If you read our previous piece on the reasons to switch to LED (Light Emitting Diode) light bulbs for your business premises or domestic property, you will have come to realise that there are plenty of them, ranging from their gentle effect on the environment and the protection that they provide for your skin, right through to their complete silence and the almost impossibility of breaking them.
However, there’s no question that many people purchase LED light bulbs on account of their supposed efficiency compared to alternatives like traditional incandescent bulbs or Compact Fluorescent Lights (CFLs). So how efficient is LED lighting, exactly?
It’s understandable that you may still be deterred by the high upfront cost of LED bulbs if you are still using traditional incandescent bulbs. After all, the brightest LEDs for the home can still cost as much as £20, although most LED bulbs are priced less than £10 these days and the cost is dropping continually.
Furthermore, there’s increasingly little reason to even consider any alternatives to LED bulbs when you bear in mind the immense difference they can make to your bills over their lifetime – which could be between 25 and 30 years for each bulb. According to Which, LEDs use 90% less energy than traditional incandescent bulbs, whereas CFLs only use between 60% and 80% less, and halogens save a mere 20% to 30% of energy by the same measure.
With lighting accounting for 20% of all of the UK’s energy consumption and up to 40% of a building’s electricity bill, it’s clear that those savings over an entire year could be sizable indeed. To verify just how much that could be, try out our LED Lighting Calculator. Assuming that you have industrial premises or a warehouse to illuminate with 10 100-watt bulbs for 10 hours a day, combined with the Energy Savings Trust’s calculation that the UK national average price per kWh for electricity is 14.05p, you could be looking at a drop in running costs per year from £608.64 to £426.05.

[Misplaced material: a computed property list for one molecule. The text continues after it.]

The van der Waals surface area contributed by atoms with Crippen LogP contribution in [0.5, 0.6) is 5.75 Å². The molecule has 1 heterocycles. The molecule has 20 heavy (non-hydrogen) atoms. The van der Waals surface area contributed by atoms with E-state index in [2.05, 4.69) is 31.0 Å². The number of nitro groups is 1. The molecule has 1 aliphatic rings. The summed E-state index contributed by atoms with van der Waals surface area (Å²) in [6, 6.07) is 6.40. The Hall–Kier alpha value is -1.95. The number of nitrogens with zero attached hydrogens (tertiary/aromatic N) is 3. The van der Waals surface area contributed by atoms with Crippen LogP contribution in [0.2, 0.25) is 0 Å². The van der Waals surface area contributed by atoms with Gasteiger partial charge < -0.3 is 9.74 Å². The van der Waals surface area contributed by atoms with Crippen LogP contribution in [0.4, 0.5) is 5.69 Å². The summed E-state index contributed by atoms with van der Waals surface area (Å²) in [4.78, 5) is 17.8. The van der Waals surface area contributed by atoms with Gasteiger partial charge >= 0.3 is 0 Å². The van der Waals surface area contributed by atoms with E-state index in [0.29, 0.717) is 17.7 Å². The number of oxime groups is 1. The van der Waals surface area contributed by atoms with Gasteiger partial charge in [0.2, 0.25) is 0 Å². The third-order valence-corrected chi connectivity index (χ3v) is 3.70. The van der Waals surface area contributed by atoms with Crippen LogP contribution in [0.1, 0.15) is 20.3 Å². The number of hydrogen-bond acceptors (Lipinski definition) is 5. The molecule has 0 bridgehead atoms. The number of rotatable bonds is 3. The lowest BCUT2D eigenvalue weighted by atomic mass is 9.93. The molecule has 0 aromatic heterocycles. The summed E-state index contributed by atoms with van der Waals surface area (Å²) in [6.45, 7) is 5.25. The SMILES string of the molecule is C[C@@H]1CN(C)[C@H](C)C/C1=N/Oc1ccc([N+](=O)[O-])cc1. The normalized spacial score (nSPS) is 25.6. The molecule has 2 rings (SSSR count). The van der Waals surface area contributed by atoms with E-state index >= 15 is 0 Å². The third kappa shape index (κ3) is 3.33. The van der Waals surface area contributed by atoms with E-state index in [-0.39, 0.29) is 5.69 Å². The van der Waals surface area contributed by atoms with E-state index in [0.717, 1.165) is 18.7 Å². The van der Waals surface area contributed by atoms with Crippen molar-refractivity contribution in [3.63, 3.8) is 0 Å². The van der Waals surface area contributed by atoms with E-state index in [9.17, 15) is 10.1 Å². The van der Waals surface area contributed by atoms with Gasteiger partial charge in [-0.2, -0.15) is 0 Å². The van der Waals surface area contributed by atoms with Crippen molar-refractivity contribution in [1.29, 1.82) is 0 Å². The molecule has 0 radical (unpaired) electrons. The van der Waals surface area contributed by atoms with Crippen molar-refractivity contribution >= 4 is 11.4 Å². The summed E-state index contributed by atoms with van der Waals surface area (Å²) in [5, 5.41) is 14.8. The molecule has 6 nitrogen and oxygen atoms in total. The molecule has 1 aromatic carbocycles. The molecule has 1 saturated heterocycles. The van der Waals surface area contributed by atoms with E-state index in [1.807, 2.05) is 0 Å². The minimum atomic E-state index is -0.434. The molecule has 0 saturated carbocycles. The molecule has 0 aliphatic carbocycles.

Whereas ordinary incandescent bulbs emit light as a current is passed through the metal within them, LEDs work on the basis of the passage of electrons through a semiconductor. This means there’s no filament to wear out in LEDs, which also explains their coolness compared to traditional incandescent bulbs. Both incandescent bulbs and halogens produce light as a by-product when they get hot, which is simply not as efficient a way of producing light as LEDs can offer.
Of course, the exact lighting that you use is far from the only factor in determining how much energy and therefore, money you can save in your home or commercial premises. If you wish to gain the greatest value from your investment in lighting, it’s still important to follow a series of other, largely common-sense practices, including always turning off your lights when you leave a room, using a sensor and timer on external lights to ensure they are only on when they need to be, and being conscious of how many and which lights you have on at any one time.
With LED lighting now being increasingly used for a vast range of applications also including interactive signage, advertising hoardings and the decorative illumination of buildings – all of which make the most of the fact that it can be specified in an assortment of colours – there’s never been a better time to switch from traditional incandescent or CFL lighting to LED bulbs.
Although LED light bulbs offer a wealth of advantages, investment in them also makes plenty of sense if you are purchasing on the grounds of their energy efficiency alone. Turn to INUI, and we’ll help to source the perfect LED lighting options for your own intended application.